Author seats himself and turns on to Funkadelic. “Why is everyone afraid to say ‘Kiss me!'” asks George Clinton on “Mommy, What’s a Funkadelic?,” the 9:04 opener on the band’s debut. It’s a sad song when heard in light of Fred Moten’s comments about the cries of Frederick Douglass’s Aunt Hester, the black variant of Freud’s “primal scene.” Moten argues that those sounds continue; “Joy and Pain,” he says, are integral parts of black music, as in the track by Maze feat. Frankie Beverly, or the Rob Base and DJ E-Z Rock version from 1988. The Funkadelic album is too much, a big ‘ol heap of “way back yonder funk,” “ancient old funk.” I’m reminded — reshaped, resounded — as the album proceeds. A description of “the songs of the slaves” follows the Aunt Hester scene in Douglass’s autobiography — and that’s what I hear when I hear “Music for My Mother.”
Dereliction of dung heap. Data-driven dumbwaiter at your service. Chronically correct I effect my own cause. Alpha Dog to Omega Man: can you read me? Justin Timberlake’s “What Goes Around…Comes Around” saddens me, so I head outdoors. I gather sticks. I stand among the trees, finding in the sky above me the crescent moon. The night’s songs are sad ones: Dolly Pardon’s “Jolene” and Regina Spektor’s “Fidelity.” And just this morning arrived the words of artist-friend Irving Bleak, speaking of owls as characters in world mythology. Characters in the lives of children. Guardians, protectors. I think of the Tesseract from Madeline L’Engle’s A Wrinkle in Time. Owls appear as a ‘theme’ or ‘motif’ throughout the evening. For work, meanwhile, I’ve had to reconsider Freud. Prep for an upcoming lecture. “Aggressiveness was not created by property,” he asserts in Civilization and Its Discontents. “It reigned almost without limit in primitive times, when property was still very scanty, and it already shows itself in the nursery almost before property has given up its primal, anal form. […]. If we were to remove this factor…by allowing complete freedom of sexual life and thus abolishing the family, the germ-cell of civilization, we cannot, it is true, easily foresee what new paths the development of civilization could take; but one thing we can expect, and that is that this indestructible feature of human nature will follow it there” (61). Aggression is for Freud an “indestructible feature of human nature.” Do those of us with children know otherwise? Freud is a cultural chauvinist, a bourgeois moralist, a critic of communism and an apologist for capitalist imperialism. I think now of his critics: Left Freudians like Herbert Marcuse, but also the Italian Marxist Sebastiano Timpanaro. Most of all, though, I think of anticolonial theorist and psychiatrist Frantz Fanon. How might we put Freud to radical use today amid Black Radical critiques of Western subjectivity and the rise of psychedelic science? I’m reminded of the opening remarks in Slavoj Žižek’s book The Ticklish Subject. “A spectre is haunting Western academia,” he writes, “the spectre of the Cartesian subject. Deconstructionists and Habermasians, cognitive scientists and Heideggerians, feminists and New Age obscurantists — all are united in their hostility to it.” Žižek himself, however, defends the subject — from these and other of its critics. Ever the provocateur. I’m teaching a gen-ed lit course. My task is to introduce Freud to students new to him. Let us establish the subject before we critique it. During breaks from Freud I watch the new Adam Curtis series Can’t Get You Out of My Head (2021) and read bits of Principia Discordia. In whatever book is finally written on acid’s arrival into history, there will be a chapter on Discordianism and Kerry Thornley, “Operation Mindfuck” figuring prominently therein. Colonization of the last free outpost, the human mind.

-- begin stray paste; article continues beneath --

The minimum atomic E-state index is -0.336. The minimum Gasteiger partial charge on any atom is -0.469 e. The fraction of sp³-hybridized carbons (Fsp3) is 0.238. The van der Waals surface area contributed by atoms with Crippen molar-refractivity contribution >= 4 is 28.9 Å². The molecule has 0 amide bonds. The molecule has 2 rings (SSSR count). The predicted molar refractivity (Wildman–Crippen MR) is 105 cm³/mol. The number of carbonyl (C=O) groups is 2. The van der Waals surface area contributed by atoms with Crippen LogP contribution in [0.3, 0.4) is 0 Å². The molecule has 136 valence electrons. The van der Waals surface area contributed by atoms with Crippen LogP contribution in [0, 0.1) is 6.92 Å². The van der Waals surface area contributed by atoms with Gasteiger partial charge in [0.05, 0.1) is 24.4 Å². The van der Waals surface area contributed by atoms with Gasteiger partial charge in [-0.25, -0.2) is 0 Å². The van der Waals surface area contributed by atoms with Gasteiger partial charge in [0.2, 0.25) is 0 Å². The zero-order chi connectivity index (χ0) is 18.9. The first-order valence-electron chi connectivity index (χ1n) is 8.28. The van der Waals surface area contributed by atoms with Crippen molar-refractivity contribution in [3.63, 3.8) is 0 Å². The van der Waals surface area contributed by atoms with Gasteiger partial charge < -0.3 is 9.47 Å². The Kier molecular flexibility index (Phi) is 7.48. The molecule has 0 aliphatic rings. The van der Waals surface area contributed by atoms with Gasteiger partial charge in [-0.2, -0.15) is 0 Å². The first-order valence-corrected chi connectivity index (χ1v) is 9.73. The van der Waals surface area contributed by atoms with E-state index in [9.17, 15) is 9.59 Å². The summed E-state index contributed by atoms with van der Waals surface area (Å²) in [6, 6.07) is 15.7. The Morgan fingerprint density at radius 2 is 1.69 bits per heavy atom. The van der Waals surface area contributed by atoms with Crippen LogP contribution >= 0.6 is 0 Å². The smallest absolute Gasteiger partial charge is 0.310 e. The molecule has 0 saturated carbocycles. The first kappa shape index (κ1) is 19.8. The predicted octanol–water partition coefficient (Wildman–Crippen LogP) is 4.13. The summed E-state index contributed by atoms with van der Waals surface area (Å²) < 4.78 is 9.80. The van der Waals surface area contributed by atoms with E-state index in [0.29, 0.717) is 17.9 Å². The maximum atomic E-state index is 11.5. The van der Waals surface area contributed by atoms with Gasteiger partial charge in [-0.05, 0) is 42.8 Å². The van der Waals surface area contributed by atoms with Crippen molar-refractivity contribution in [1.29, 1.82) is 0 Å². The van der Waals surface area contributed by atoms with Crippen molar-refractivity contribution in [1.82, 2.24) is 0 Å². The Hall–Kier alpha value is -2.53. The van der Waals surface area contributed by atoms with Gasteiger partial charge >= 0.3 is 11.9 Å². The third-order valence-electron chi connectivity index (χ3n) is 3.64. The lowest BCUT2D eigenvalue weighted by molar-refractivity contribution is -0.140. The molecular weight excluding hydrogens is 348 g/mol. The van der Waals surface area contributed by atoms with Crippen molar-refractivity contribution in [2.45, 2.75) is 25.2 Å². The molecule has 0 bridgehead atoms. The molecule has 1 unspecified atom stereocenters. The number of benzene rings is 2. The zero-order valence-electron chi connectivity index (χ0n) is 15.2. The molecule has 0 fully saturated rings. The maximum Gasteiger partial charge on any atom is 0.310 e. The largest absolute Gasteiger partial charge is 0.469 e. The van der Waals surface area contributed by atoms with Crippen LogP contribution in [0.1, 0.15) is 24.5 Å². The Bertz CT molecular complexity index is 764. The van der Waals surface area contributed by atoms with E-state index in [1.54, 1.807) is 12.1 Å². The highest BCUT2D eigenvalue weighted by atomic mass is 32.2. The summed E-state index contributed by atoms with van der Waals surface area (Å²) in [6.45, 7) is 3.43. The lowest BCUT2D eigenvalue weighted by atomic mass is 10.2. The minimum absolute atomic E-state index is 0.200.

There have been times in my life when writing is simply an ongoing process, happening alongside other happenings, author scribing in notebook, looking around, listening, learning. Connecting, transmitting. My scale is small. I’m no Vertov. But sometimes life happens in such a way that the hand moves. One evades capture in silence and solitude by conversing with others, mourning the passing of the great free-jazz drummer, gardener-philosopher, and healer Milford Graves. He and Derek Jarman inspire me. To them now I appeal. And like that, with eyes closed, I see the following. A wall of circles like the speakers at the center of the Grateful Dead’s Wall of Sound, the public address system through which they played. “Time fer some music,” shouts an announcer through the speakers. Henry Cow, innit? Aggressively proggy. Sarah arrives and trains me on the air fryer. Hurrah, hurrah. Delivery arrives with sandwiches. Hurrah, hurrah.